Okay, Ontario. By the time the summer's over you might be sick of your Saskatchewan cousins or at least the smoke from their out of control forest fires. Here's the thing. That smoke might keep blowing your way until the snow flies on the Prairie.
The fires burning in northern Saskatchewan could burn until the first snowfall, according to researchers.
Kerry Anderson, a research scientist with the Canadian Forest Service, said the weather pattern known as El Nino, which is caused by the warming of the Pacific Ocean off the coast of South America, is responsible.
Anderson said even if crews bring the Saskatchewan fires under control, they may not actually be out until the fall.
"The large fires that are burning there will continue to burn until they are contained or until a fire-ending event may occur, and that may just end up being the first snowfall."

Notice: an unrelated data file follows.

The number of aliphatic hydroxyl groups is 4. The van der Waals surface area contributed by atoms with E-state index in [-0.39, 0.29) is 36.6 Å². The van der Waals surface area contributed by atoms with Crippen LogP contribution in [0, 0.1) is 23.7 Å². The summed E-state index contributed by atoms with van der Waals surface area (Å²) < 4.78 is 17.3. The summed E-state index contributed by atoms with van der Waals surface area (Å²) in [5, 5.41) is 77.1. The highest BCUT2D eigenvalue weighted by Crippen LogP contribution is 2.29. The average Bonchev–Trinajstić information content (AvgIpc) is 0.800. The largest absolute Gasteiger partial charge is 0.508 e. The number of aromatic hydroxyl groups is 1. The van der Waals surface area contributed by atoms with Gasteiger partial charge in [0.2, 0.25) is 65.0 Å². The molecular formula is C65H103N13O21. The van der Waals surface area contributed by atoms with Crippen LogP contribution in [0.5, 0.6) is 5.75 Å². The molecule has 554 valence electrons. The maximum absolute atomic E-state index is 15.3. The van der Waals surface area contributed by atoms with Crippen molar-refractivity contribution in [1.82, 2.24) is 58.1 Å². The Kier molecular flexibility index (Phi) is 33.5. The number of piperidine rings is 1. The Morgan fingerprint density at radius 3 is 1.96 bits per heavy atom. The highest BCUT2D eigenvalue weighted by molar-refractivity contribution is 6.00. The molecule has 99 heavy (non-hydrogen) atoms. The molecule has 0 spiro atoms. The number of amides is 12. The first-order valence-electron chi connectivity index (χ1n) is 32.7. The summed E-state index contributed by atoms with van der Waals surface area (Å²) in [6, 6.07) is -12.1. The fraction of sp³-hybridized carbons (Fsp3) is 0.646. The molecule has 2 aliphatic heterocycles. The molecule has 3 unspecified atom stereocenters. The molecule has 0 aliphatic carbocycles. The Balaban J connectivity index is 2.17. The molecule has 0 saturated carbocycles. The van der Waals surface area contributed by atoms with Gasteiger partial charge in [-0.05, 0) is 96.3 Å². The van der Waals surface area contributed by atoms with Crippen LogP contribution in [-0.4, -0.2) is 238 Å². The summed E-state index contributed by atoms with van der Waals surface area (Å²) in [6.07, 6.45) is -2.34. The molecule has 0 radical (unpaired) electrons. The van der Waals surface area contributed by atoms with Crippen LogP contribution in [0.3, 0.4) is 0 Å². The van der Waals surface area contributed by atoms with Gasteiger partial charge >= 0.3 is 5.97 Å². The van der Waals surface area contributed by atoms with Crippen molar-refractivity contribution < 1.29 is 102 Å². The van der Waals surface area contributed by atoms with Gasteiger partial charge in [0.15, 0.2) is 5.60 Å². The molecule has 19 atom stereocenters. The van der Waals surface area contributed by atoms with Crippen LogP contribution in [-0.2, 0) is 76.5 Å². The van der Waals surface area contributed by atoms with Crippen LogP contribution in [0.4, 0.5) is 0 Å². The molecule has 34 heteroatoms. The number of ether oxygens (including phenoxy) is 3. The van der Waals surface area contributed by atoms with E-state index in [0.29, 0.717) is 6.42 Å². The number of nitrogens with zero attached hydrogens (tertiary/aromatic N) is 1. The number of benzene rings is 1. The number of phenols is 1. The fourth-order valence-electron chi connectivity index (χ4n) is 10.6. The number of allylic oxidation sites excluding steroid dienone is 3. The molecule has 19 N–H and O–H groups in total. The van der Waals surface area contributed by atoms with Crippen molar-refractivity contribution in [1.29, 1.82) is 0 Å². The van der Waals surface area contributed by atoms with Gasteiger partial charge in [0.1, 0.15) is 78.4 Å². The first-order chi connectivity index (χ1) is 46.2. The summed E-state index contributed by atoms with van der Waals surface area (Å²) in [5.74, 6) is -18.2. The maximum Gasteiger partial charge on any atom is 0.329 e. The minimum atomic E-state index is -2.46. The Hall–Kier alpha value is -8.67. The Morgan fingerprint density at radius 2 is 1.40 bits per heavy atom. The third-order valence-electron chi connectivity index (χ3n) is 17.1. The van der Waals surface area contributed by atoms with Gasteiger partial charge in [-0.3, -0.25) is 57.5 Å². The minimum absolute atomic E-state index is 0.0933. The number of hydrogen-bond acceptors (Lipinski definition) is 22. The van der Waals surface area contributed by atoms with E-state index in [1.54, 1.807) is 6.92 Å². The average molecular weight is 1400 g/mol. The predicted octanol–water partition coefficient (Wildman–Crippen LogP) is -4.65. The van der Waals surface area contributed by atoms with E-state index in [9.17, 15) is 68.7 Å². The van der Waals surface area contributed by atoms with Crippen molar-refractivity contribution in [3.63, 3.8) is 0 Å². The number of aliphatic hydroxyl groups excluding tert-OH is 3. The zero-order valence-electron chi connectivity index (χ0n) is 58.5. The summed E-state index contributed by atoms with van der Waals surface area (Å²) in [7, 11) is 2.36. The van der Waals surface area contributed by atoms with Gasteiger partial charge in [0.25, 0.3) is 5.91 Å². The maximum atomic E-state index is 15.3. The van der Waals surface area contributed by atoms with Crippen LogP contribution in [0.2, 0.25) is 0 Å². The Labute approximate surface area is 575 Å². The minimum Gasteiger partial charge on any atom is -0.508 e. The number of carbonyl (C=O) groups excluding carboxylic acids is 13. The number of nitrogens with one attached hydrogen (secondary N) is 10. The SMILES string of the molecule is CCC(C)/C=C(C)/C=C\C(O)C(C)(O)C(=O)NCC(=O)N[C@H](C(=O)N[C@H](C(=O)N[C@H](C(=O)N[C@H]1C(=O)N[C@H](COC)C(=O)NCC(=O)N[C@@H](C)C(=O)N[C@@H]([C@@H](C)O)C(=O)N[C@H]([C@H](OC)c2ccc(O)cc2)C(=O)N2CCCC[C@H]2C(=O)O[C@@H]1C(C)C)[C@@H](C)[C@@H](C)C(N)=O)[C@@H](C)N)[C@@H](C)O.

"Our weather this year has been very hot, dry and windy," said the University of Alberta professor.
"This is consistent with what we expect with climate change. I'm not saying every year is going to be a bad fire year, but we are going to see a lot more fire on the landscape."
Meanwhile, out here on the Pacific, it's blue skies today. Hooray! We're even promised a bit of rainfall in a few days. Who would have thought anybody from Vancouver Island would be praying for rain? Times change and, when they do, they really change.
The drought is even impacting recreational fishing. All but two rivers around here have been closed to angling because of low water levels. South of the border, the Pacific states are having it even worse.
On the other side of the majestic Pacific, the Korean peninsula is also reeling from drought which, in famine-prone and nuclear armed North Korea, is worrisome. The last thing anyone needs is nature to further destabilize the wobbly kingdom of Kim Jung Un. The U.N. is calling it North Korea's worst drought in 100-years.